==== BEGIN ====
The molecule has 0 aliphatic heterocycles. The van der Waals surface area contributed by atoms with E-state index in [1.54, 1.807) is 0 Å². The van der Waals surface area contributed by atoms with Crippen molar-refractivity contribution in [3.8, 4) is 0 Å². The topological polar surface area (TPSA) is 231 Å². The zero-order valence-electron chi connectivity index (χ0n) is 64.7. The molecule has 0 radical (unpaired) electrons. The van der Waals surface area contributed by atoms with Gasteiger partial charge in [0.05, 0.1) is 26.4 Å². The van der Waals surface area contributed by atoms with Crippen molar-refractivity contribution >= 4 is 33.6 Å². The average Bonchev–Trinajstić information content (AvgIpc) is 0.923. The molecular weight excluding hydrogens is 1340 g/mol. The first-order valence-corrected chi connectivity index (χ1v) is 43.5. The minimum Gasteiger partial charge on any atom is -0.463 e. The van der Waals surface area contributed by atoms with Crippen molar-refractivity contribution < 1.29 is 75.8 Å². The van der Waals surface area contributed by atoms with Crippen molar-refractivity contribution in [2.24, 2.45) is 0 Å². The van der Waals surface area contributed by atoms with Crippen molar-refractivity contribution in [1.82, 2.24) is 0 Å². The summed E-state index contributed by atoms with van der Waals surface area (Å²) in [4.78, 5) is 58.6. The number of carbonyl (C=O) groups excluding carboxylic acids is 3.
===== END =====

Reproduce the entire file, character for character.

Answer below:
The molecule has 0 aliphatic heterocycles. The van der Waals surface area contributed by atoms with E-state index in [1.54, 1.807) is 0 Å². The van der Waals surface area contributed by atoms with Crippen molar-refractivity contribution in [3.8, 4) is 0 Å². The topological polar surface area (TPSA) is 231 Å². The zero-order valence-electron chi connectivity index (χ0n) is 64.7. The molecule has 0 radical (unpaired) electrons. The van der Waals surface area contributed by atoms with Gasteiger partial charge in [0.05, 0.1) is 26.4 Å². The van der Waals surface area contributed by atoms with Crippen molar-refractivity contribution >= 4 is 33.6 Å². The average Bonchev–Trinajstić information content (AvgIpc) is 0.923. The molecular weight excluding hydrogens is 1340 g/mol. The first-order valence-corrected chi connectivity index (χ1v) is 43.5. The minimum Gasteiger partial charge on any atom is -0.463 e. The van der Waals surface area contributed by atoms with Crippen molar-refractivity contribution < 1.29 is 75.8 Å². The van der Waals surface area contributed by atoms with Crippen molar-refractivity contribution in [2.24, 2.45) is 0 Å². The van der Waals surface area contributed by atoms with Crippen molar-refractivity contribution in [1.82, 2.24) is 0 Å². The summed E-state index contributed by atoms with van der Waals surface area (Å²) in [4.78, 5) is 58.6. The number of carbonyl (C=O) groups excluding carboxylic acids is 3.